A form of matter that was perplexed scientists for over 50 years has been proven to exist. This makes six known states of matter now: liquids, gases, solids, plasma, Einstein-Bose condensates, and “excitonium.”
Back in most folks school days, they were taught that only four states of matter existed. Though plasma was discovered in 1879, most of us didn’t research it as part of our general course material. Then we were introduced to the Einstein-Bose condensate, which was introduced in the 1920s. Now we’ve got a new verifiable state of matter, and it gets even more interesting than the Boson.
Excitonium is the name of a state of matter coined by the Harvard theoretical physicist, Bertran (Bert) Halperin. “It’s as close to ‘proved’ as you’re ever going to get in science,” Peter Abbamonte, a physics professor at the University of Illinois at Urbana-Champaign, said, “You can never really ‘prove’ anything, but, well, people find it convincing.”
Abbamonte is the physicist responsible for the discovery, who shared excitement over the find with Halperin whom he saw at a party.
Abbamonte and researchers from the University of California and University of Illinois studied crystals of a transition metal— dichalcogenide titanium diselenide (1T-TiSe2). They discovered excitonium while observing the non-doped crystals under a powerful microscope. The “new” form of matter exhibits quantum phenomena, like a superconductor, with particles that a formed in a strange, quantum mechanical dance.
Though researchers have tried locating this form of matter for several decades, they could not locate it, because they did not have the correct experimental tools. However, with a novel new approach, they were able to distinguish excitonium from the Peierls phase, which is completely unrelated to excitonium formation.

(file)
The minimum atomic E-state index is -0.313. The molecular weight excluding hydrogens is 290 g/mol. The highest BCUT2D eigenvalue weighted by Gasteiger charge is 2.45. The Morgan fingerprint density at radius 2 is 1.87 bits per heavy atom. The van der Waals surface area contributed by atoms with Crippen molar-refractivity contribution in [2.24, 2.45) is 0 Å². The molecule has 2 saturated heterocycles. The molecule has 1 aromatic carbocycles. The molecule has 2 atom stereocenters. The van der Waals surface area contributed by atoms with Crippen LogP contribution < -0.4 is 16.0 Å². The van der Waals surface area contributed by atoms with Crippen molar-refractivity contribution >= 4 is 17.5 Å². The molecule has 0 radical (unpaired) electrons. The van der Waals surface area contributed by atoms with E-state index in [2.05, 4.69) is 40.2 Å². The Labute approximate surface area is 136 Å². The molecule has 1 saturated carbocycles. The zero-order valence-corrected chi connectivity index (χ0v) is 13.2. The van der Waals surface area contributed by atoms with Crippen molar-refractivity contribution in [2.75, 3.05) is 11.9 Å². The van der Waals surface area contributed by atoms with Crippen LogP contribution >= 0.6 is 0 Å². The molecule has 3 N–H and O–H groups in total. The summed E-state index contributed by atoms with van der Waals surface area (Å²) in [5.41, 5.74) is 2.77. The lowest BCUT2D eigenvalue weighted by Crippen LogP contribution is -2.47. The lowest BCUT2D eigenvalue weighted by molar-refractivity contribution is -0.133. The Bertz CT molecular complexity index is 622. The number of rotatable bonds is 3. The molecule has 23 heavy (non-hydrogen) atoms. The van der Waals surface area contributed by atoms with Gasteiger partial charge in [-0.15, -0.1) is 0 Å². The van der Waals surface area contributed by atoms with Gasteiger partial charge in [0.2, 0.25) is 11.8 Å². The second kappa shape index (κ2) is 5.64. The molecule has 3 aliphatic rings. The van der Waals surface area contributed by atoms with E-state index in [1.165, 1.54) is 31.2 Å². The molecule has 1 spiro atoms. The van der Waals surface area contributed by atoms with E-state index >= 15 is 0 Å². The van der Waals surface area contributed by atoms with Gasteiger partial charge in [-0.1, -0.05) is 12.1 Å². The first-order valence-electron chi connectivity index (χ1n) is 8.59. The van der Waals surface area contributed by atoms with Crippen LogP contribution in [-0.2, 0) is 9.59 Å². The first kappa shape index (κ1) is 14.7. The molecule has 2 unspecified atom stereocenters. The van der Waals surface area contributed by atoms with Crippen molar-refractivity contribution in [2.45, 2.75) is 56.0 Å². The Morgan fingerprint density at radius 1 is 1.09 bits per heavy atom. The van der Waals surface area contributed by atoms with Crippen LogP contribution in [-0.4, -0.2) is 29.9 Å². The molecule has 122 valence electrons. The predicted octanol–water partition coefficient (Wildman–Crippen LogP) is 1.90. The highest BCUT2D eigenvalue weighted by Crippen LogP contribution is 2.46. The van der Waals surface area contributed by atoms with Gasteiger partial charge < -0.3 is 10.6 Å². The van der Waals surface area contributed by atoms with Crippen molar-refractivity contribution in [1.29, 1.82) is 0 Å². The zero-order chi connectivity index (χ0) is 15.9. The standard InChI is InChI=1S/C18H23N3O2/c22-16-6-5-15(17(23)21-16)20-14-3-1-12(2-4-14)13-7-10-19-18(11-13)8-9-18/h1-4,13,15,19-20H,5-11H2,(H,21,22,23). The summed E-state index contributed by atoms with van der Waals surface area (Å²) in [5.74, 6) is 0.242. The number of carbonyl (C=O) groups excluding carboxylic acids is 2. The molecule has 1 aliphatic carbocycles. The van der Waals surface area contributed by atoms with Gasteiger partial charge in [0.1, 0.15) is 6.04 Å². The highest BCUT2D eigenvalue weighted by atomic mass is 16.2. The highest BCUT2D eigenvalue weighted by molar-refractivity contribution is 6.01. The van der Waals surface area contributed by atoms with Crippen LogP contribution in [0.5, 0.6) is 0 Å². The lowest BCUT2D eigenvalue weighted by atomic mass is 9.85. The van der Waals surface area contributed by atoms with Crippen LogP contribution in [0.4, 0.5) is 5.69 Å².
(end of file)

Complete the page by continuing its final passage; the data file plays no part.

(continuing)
Peierls phases and exciton condensation share the same symmetry and similar observables — a superlattice and the opening of a single-particle energy gap.
However, Abbamonte and his team were able to overcome that challenge of deciphering the difference with momentum-resolved electron energy-loss spectroscopy (M-EELS). M-EELS is more sensitive to valence band excitations than inelastic x-ray or neutron scattering techniques.
Kogar retrofit an EEL spectrometer, which on its own could measure only the trajectory of an electron, giving how much energy and momentum it lost, with a goniometer, which allowed the team to measure very precisely an electron’s momentum in real space.
Science Daily explains what excitonium is,
“Excitonium is a condensate — it exhibits macroscopic quantum phenomena, like a superconductor, or superfluid, or insulating electronic crystal. It’s made up of excitons, particles that are formed in a very strange quantum mechanical pairing, namely that of an escaped electron and the hole it left behind.
It defies reason, but it turns out that when an electron, seated at the edge of a crowded-with-electrons valence band in a semiconductor, gets excited and jumps over the energy gap to the otherwise empty conduction band, it leaves behind a “hole” in the valence band. That hole behaves as though it were a particle with positive charge, and it attracts the escaped electron. When the escaped electron with its negative charge, pairs up with the hole, the two remarkably form a composite particle, a boson — an exciton.”
The discovery, scientists say, has cosmological implications. The scientists who have studied this new state of matter argue that it holds great promise for unlocking further quantum mechanical mysteries: after all, the study of macroscopic quantum phenomena is what has shaped our understanding of quantum mechanics. It could also shed light on the metal-insulator transition in band solids, in which exciton condensation is believed to play a part. Beyond that, possible technological applications of excitonium are purely speculative.
So – a new quantum mechanical particle could alter the way we create and use matter. In a nutshell, the world just realized quantum possibilities for its own technological and cosmological advancement.
Source : http://ewao.com